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In the Cattle Markets: Wholesale Meat Prices Increase

30 October 2012
LMIC

US - On Wednesday last week, the Choice boxed beef cutout value notched a record high of $199.38 per hundredweight (cwt), writes John D. Anderson Deputy Chief Economist for the American Farm Bureau Federation.

Wholesale Meat Prices

This is about the third time this year that the Choice cutout has made a run at the $200/cwt mark, Mr Anderson says. At the end of February, the Choice cutout topped out at just under $199 before sliding lower through the spring. After bottoming out in the midst of the LFTB debacle in April, the cutout rallied to just over $198 in mid-June before falling lower as summer supply pressure mounted. Following a sharp rebound in early August, the Choice cutout held fairly steady in the low-$190s for several weeks before breaking out on the most recent rally a couple of weeks ago. Will the Choice cutout finally be able to move above $200 this time?

So far this year, the market has seemed to run into considerable resistance at prices north of $195/cwt. It is perhaps notable that the Choice cutout moved to above $199 mid-week and then dropped sharply – ending the week over $2.50 off of the week’s high. To a large degree, this has been a relative price issue. Wholesale beef prices have not been able to get too far out of line with wholesale pork prices. As high feed prices led to accelerated hog slaughter this summer, large pork supplies kept pressure on pork prices, in turn limiting the upside for the beef market. As pork prices rallied in recent weeks, this relative price pressure was reduced, providing some scope for the recent surge in wholesale beef. One should be realistic about how much help the pork market can provide in the fourth quarter – a period of seasonal weakness for wholesale pork (and hog) prices. In fact, wholesale pork prices turned lower last week a couple of days in advance of the beef cutout’s decline. Accelerated hog marketings this summer may translate into a bit less fourth quarter pressure than normal, but with large stocks of pork in cold storage (up 8% month-to-month and up 28% year-to-year in last Monday’s Cold Storage report), it’s hard to argue for too much counter-seasonal price action.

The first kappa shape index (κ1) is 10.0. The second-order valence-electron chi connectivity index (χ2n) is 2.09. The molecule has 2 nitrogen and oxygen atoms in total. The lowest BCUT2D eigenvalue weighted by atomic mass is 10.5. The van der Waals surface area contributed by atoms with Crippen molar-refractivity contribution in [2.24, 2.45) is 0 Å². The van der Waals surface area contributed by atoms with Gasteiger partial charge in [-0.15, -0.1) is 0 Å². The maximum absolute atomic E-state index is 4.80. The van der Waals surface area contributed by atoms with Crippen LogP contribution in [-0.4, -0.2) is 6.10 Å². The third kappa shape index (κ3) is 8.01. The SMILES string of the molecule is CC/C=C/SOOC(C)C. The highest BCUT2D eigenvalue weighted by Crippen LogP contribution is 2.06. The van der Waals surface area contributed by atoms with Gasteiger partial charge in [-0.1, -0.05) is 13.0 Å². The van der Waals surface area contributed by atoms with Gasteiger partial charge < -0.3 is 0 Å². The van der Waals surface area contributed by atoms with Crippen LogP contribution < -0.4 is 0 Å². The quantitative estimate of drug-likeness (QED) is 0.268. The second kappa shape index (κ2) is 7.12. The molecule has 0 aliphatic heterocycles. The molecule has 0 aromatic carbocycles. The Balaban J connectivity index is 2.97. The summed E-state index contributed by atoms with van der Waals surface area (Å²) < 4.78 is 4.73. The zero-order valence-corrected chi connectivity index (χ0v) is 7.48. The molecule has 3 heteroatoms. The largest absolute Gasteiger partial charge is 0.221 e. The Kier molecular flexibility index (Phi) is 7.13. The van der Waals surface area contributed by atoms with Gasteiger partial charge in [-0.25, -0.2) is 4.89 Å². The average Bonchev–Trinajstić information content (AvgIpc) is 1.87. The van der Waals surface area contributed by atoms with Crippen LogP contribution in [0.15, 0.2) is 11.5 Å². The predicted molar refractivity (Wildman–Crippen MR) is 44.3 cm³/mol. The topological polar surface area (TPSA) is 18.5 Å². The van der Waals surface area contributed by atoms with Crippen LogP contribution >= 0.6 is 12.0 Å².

Beef prices may also suffer a bit in the short run from some demand disruption. As I write this article on Monday, I am holed up in my house just a few miles off of the Chesapeake Bay in southern Maryland awaiting the arrival of Hurricane Sandy. This weather event promises to affect about 50 million consumers along the northeastern corridor. Already, schools, government offices, and most businesses are closed and will remain that way probably until Wednesday. Millions are expected to be without power for several days. In the great scheme of things, the storm probably won’t be a huge deal in terms of lasting impacts, but it will slow commerce down for several days in the largest consumer market in the country.

Taking a longer view, beef prices are almost certainly headed further into record territory over the next several months. Tightening beef – and total meat – supplies will support higher prices. This will be especially true if these tighter supplies are accompanied by even modestly better economic growth in the new year. Higher beef prices will likely be necessary to support fed cattle prices at a level that will return the feeding sector to profitability. That higher level may be tough to get to in the next few weeks, though

The Markets

Calf prices were somewhat mixed around the country last week. The national feeder and stocker cattle summary called prices from $3 lower to $3 higher in last week’s trade. Tight supplies of long-weaned calves are supporting prices on those classes. On the other hand, seasonal pressure is keeping a lid on calf prices. In parts of the country, strong demand for grazing cattle is contributing to a pretty hot market. For example, steer calves at Oklahoma City were called $2 to $6 higher as wheat pasture grazing prospects start to look up in much of the state. After a hot, dry summer, many producers are hoping to make the most of fall grazing in places where it is available. Fed cattle prices were up last week. The 5-area average was up by almost $2 compared to the prior week.



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